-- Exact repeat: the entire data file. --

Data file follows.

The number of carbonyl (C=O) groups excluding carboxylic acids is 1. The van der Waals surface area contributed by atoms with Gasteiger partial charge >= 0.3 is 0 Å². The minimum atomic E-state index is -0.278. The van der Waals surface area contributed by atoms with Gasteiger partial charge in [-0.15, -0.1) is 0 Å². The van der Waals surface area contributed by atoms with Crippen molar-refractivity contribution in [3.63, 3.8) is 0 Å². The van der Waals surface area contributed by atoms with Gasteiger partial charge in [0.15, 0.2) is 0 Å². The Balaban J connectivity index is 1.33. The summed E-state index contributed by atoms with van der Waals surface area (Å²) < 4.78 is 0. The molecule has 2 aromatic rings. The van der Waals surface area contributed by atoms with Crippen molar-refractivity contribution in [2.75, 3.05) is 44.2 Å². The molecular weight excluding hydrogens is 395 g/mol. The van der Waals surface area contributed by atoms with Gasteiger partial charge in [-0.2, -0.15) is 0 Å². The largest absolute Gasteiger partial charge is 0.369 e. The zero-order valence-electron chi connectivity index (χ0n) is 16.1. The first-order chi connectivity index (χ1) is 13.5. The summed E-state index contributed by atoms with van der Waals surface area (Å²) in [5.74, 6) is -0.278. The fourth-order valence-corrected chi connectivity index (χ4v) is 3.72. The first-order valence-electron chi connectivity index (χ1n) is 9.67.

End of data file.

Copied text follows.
The number of carbonyl (C=O) groups excluding carboxylic acids is 1. The van der Waals surface area contributed by atoms with Gasteiger partial charge >= 0.3 is 0 Å². The minimum atomic E-state index is -0.278. The van der Waals surface area contributed by atoms with Gasteiger partial charge in [-0.15, -0.1) is 0 Å². The van der Waals surface area contributed by atoms with Crippen molar-refractivity contribution in [3.63, 3.8) is 0 Å². The van der Waals surface area contributed by atoms with Gasteiger partial charge in [0.15, 0.2) is 0 Å². The Balaban J connectivity index is 1.33. The summed E-state index contributed by atoms with van der Waals surface area (Å²) < 4.78 is 0. The molecule has 2 aromatic rings. The van der Waals surface area contributed by atoms with Crippen molar-refractivity contribution in [2.75, 3.05) is 44.2 Å². The molecular weight excluding hydrogens is 395 g/mol. The van der Waals surface area contributed by atoms with Gasteiger partial charge in [-0.2, -0.15) is 0 Å². The largest absolute Gasteiger partial charge is 0.369 e. The zero-order valence-electron chi connectivity index (χ0n) is 16.1. The first-order chi connectivity index (χ1) is 13.5. The summed E-state index contributed by atoms with van der Waals surface area (Å²) in [5.74, 6) is -0.278. The fourth-order valence-corrected chi connectivity index (χ4v) is 3.72. The first-order valence-electron chi connectivity index (χ1n) is 9.67.